In the 1940s and 1950s, ventilation systems in mines were not widely implemented. Lung cancer in miners in the Czech Republic, South Australia and Southwestern USA was attributed to radon inhalation. Despite the eventual realization of the hazards, radon-induced lung cancer in miners remained a significant hazard until the 1970s.
It is now known that the inhalation of large quantities of radon causes lung cancer. According to the EPA, radon is the second greatest cause of lung cancer, after smoking.
Radon causes 21,000 lung cancer deaths per year in the US. About 2,900 of those deaths occur in people who have never smoked.4 Similarly, in the UK, radon accounts for around 6% of total lung cancer deaths, making it the second biggest cause after smoking.5
Thorium and uranium decay to produce radium which, in turn, decays to produce radon. Radon itself decays to produce radon progeny.
The radon progeny are a sticky solid substance rather than a gas; they can coat dust particles and are easily inhaled. There is evidence that inhalation of radon progeny can also cause lung cancer.6
Radon risks at home
After smoking, radon is the biggest cause of lung cancer.
There are some difficulties in assessing the exact risks of radon in the home. Most studies have used data from miners who will have had far more exposure to radon than is likely in any building.
The biggest cause of lung cancer is smoking, and this can muddy the waters because even non-smokers may have been exposed to second-hand smoke.
A combination of radon and cigarette smoke could, potentially, be more harmful than either on their own.
Some researchers believe that the risk of cancer from radon without exposure to cigarette smoke is so small as to be almost insignificant.78
Others, however, believe the risks that radon presents to lung health are understated and deserve more attention.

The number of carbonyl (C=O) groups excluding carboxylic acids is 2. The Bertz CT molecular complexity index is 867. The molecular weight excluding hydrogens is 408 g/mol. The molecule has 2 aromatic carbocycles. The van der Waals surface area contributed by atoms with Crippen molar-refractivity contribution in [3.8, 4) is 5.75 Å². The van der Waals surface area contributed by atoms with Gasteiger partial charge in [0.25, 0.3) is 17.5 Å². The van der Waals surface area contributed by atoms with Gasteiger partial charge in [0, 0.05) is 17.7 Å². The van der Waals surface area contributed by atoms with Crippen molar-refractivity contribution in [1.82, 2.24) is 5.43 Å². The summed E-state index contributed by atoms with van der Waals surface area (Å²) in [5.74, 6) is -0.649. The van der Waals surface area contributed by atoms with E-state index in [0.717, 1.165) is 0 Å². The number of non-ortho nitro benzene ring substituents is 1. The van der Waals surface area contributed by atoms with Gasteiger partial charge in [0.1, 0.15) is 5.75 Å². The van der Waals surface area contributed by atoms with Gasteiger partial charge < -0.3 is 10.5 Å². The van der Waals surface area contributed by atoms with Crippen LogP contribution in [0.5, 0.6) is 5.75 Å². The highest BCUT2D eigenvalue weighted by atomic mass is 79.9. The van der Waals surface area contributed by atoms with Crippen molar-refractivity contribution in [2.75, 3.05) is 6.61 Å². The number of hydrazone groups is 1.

How to minimize radon risks
Some estimate that 1 in 15 US homes have elevated levels of radon. Radon test kits are widely available and are generally cheap or even free.
Radon kits include a collector to be left in the lowest habited room of the house for 2-7 days; this is then sent off to a laboratory for evaluation.
If the radon readings are high, there are a number of ways to deal with the issue. The most common of which are the following:9
- Sub-slab depressurization (soil suction): consisting of a vent pipe system and a fan that pulls radon from under the house and vents it to the outside
- Improving ventilation: it is also important to avoid moving radon from lower floors to the rest of the home
- Radon sump system: a sump is an underfloor cavity into which a pipe is inserted. A fan pulls air and radon up and away from the home
- Positive pressurization: these systems constantly blow fresh filtered air into the home to clear out radon.
It is worth noting that simply making your home airtight has not been proven to limit radon levels unless other measures, like the ones above, have also been implemented.
Although radon is demonstrably carcinogenic, its implications for health at the levels found in the home are still up for debate, with smoking making conclusions difficult to draw. However, it is better to be safe than sorry, and all homes can be adapted if required.
The EPA, American Lung Association and other partners are announcing a strategy for preventing 3,200 lung cancer deaths annually by 2020 through radon exposure reduction strategies. The goal to save these lives will be achieved by reducing high radon levels in five million homes, apartments, schools and childcare centers.
Radon gas is a silent health threat, and Canada needs to align its guidelines for acceptable radon levels with World Health Organization (WHO) limits, argues an editorial in CMAJ.